With the advent of cheaper simpler solutions that new technology brings, clinical societies are now embracing the opportunity that a registry brings, of being able to monitor the efficacy of procedures and compare like for like outcomes.
One such group is the British Association of Spine Surgeons. They created the British Spine Registry in May 2012.
They deployed an electronic and mostly automated system, which enables spinal consultants to collect a wide remit of data on their patients for relatively little time or effort, making the registry one of the most successful platforms capturing spinal clinical outcomes data in the UK.
So successful in fact that this month, with nearly 118,000 patients in the registry, the British Spine Registry has seen its 1 millionth form submitted.
This landmark occasion has celebrated not only the immense time and effort that was put into the creation of the initial platform, but also the effort of its members to participate and contribute to the registry.
In designing the platform, the solution had to be fit for purpose and suit the requirements of BASS, whilst simultaneously meeting the needs of the clinicians adopting the platform.
Key to the continuing success of the registry is the ongoing commitment to the continued development of the solution, so that ultimately, meaningful research can be obtained well into the future.
“We are really pleased with the up-take of the British Spine Registry by our colleagues. They have seized the opportunity to propel spinal surgery forward and ensure that the best possible treatment option and quality of care is delivered to the patient.” Mike Hutton, BSR Chairman.
The most recent developments to the British Spine Registry have seen the inclusion of a funnel plot module. Each surgeon’s overall performance, measured by their patient’s average improvement, is displayed on a funnel plot, that enables them to compare their individual performance against all the other users of the registry. (All other performance figures are anonymised).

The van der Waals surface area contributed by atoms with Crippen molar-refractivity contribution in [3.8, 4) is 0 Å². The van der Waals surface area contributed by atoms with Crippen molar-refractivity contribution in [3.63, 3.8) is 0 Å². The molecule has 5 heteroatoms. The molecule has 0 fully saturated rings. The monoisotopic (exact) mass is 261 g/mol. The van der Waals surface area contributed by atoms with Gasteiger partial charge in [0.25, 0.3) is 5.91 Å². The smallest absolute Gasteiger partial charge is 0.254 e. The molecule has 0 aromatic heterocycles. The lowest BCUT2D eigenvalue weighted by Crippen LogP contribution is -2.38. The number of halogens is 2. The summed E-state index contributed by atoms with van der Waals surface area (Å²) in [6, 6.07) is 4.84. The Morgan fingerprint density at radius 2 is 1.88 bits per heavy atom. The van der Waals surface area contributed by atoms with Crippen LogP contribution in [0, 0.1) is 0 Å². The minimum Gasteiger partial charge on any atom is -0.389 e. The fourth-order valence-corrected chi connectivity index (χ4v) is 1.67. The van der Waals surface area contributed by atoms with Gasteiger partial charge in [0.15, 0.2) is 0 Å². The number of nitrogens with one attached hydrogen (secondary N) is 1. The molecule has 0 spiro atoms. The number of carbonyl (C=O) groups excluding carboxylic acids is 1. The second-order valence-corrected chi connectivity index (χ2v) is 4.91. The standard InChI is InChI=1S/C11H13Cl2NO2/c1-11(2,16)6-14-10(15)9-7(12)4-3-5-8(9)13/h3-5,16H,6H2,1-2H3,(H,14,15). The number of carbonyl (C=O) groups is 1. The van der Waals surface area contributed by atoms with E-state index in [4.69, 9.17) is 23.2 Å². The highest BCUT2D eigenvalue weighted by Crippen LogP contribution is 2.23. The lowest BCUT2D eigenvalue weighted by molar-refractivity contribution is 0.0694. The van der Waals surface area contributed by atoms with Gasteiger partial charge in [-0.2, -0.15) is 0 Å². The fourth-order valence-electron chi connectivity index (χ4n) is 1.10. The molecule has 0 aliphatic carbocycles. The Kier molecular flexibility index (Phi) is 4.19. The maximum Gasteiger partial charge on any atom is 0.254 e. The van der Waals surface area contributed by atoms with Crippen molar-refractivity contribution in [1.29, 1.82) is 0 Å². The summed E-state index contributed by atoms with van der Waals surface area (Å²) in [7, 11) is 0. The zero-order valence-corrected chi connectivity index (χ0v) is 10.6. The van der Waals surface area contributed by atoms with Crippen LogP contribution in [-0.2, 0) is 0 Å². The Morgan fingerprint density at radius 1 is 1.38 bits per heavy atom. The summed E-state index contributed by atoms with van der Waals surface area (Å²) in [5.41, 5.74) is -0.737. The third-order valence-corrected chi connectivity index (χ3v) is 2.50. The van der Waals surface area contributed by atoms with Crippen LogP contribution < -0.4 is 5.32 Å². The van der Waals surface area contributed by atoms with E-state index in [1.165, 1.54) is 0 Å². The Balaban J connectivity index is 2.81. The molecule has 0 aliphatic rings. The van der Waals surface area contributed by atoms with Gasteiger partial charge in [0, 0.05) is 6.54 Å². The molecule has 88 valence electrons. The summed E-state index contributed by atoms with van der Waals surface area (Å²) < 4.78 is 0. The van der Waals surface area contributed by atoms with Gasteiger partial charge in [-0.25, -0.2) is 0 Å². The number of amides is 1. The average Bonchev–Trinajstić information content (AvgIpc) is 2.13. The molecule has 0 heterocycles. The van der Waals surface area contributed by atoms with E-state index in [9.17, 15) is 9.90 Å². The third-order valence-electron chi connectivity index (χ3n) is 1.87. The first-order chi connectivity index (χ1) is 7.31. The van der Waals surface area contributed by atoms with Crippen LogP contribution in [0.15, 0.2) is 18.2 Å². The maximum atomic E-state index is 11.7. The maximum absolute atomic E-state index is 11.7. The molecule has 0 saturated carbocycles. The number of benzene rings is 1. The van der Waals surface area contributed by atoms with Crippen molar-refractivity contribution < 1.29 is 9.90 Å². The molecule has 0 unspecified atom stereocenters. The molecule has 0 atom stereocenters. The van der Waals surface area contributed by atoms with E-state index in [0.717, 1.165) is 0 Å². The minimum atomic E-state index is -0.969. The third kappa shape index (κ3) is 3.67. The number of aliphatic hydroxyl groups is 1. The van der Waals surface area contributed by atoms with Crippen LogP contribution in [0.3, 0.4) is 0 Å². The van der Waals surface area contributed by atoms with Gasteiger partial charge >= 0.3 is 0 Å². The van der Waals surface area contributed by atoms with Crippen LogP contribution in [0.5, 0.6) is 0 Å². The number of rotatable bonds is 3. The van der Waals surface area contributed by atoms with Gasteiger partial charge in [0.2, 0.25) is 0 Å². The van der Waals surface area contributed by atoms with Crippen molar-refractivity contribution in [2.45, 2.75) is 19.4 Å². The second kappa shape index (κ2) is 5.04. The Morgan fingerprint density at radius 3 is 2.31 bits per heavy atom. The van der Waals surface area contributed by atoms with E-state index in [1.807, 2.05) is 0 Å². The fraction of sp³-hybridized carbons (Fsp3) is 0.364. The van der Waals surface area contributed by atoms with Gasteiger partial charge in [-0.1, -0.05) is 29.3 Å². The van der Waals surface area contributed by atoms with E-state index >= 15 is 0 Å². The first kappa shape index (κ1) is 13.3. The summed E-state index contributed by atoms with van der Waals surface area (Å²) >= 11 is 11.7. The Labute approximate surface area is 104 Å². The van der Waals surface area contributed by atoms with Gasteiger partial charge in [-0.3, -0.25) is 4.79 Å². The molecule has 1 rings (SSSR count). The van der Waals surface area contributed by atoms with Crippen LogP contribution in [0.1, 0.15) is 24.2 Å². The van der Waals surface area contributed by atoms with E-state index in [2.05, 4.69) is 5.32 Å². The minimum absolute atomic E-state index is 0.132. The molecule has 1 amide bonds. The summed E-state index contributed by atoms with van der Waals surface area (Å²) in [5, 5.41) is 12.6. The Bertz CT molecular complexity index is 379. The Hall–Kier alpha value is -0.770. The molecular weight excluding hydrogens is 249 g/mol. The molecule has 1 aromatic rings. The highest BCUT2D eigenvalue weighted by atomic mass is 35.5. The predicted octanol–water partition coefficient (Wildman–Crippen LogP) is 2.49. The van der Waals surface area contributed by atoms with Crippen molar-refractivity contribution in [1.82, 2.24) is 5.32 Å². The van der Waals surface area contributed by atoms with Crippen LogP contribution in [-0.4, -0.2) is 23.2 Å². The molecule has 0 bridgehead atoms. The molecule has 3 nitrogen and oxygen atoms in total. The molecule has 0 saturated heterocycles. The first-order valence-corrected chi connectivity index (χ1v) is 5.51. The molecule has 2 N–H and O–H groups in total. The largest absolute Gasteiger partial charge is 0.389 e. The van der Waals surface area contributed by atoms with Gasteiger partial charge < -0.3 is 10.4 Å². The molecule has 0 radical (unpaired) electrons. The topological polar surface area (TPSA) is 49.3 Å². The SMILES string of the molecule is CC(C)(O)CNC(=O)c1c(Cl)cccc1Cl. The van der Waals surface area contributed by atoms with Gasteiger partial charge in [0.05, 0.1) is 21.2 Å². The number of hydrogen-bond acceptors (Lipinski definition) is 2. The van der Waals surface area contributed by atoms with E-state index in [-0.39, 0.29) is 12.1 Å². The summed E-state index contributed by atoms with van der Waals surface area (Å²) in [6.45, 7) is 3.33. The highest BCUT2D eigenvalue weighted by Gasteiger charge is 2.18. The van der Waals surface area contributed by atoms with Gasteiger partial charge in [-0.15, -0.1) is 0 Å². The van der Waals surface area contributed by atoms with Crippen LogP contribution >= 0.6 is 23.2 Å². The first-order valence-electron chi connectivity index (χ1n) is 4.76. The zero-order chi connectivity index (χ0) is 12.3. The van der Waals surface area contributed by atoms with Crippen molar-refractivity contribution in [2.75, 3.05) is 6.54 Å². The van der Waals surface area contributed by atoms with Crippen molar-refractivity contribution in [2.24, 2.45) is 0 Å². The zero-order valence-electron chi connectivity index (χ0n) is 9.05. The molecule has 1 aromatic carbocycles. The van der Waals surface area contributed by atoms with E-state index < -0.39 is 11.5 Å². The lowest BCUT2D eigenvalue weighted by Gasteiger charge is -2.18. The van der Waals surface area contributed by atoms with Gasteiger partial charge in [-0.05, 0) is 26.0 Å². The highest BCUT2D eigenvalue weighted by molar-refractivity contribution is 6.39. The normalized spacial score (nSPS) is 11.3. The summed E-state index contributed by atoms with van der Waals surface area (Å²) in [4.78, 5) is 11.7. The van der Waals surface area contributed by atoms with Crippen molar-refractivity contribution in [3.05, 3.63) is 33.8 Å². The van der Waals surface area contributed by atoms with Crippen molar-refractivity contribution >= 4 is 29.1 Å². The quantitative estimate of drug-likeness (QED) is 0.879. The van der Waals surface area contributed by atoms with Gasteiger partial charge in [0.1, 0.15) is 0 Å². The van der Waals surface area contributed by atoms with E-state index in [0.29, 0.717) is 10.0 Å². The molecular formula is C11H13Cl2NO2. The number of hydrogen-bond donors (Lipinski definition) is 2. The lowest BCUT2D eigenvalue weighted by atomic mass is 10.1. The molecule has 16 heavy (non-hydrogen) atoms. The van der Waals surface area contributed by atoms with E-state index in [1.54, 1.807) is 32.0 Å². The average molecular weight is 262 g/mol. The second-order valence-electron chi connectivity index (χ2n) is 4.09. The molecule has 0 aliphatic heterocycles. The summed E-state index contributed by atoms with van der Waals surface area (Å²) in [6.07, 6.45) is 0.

This module allows a clinician to be mindful of their own performance and look for ways to improve if they find their performance is below average, assisting continued personal development.
The BSR has also used the same technology partner to build a new referral platform. The Refer-Back platform allows hospital departments, which normally refer to specialist spinal centres via phone, to refer via an online system. The Refer-Back system offers the security of a platform hosted on an NHS N3 server, the effectiveness of an instant notification system and the reassurance of an auditable referral trail, to add to patient notes or to review at a future date if questions are raised about the patient’s treatment.
These are all innovative solutions being adopted by the NHS to improve the quality of care delivered and lower the overall costs associated with the higher demands being faced. To learn more about the British Spine Registry or for additional information on Amplitude Clinical Outcomes, the technology partner providing these software innovations to the BSR, call 0333 014 6363 or email firstname.lastname@example.org.